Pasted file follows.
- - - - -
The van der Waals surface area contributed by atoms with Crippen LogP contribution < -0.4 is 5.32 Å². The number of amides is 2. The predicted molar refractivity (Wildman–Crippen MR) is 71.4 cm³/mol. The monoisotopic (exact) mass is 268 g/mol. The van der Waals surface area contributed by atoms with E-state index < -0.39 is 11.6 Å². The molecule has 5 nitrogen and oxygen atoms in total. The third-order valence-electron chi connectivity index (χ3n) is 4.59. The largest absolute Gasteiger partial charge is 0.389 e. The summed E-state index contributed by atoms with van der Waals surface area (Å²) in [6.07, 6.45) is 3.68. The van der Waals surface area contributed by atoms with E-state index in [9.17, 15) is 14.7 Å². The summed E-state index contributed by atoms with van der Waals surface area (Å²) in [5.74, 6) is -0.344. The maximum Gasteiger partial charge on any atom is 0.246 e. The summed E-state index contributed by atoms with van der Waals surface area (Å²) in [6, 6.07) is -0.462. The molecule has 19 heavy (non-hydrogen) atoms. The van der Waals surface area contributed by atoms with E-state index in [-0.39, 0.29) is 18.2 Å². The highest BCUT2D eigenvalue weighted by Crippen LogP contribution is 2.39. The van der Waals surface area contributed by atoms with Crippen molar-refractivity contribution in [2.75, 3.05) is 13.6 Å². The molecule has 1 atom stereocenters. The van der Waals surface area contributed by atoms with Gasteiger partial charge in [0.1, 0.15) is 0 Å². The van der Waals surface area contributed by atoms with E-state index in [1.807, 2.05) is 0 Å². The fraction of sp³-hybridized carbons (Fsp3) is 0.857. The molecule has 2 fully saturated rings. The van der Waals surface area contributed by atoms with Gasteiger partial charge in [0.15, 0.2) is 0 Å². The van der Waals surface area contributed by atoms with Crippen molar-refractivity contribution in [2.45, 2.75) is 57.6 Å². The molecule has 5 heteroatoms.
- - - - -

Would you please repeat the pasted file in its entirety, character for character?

The van der Waals surface area contributed by atoms with Crippen LogP contribution < -0.4 is 5.32 Å². The number of amides is 2. The predicted molar refractivity (Wildman–Crippen MR) is 71.4 cm³/mol. The monoisotopic (exact) mass is 268 g/mol. The van der Waals surface area contributed by atoms with E-state index < -0.39 is 11.6 Å². The molecule has 5 nitrogen and oxygen atoms in total. The third-order valence-electron chi connectivity index (χ3n) is 4.59. The largest absolute Gasteiger partial charge is 0.389 e. The summed E-state index contributed by atoms with van der Waals surface area (Å²) in [6.07, 6.45) is 3.68. The van der Waals surface area contributed by atoms with E-state index in [9.17, 15) is 14.7 Å². The summed E-state index contributed by atoms with van der Waals surface area (Å²) in [5.74, 6) is -0.344. The maximum Gasteiger partial charge on any atom is 0.246 e. The summed E-state index contributed by atoms with van der Waals surface area (Å²) in [6, 6.07) is -0.462. The molecule has 19 heavy (non-hydrogen) atoms. The van der Waals surface area contributed by atoms with E-state index in [-0.39, 0.29) is 18.2 Å². The highest BCUT2D eigenvalue weighted by Crippen LogP contribution is 2.39. The van der Waals surface area contributed by atoms with Crippen molar-refractivity contribution in [2.75, 3.05) is 13.6 Å². The molecule has 1 atom stereocenters. The van der Waals surface area contributed by atoms with Gasteiger partial charge in [0.1, 0.15) is 0 Å². The van der Waals surface area contributed by atoms with E-state index in [1.807, 2.05) is 0 Å². The fraction of sp³-hybridized carbons (Fsp3) is 0.857. The molecule has 2 fully saturated rings. The van der Waals surface area contributed by atoms with Gasteiger partial charge in [0.15, 0.2) is 0 Å². The van der Waals surface area contributed by atoms with Crippen molar-refractivity contribution in [2.45, 2.75) is 57.6 Å². The molecule has 5 heteroatoms.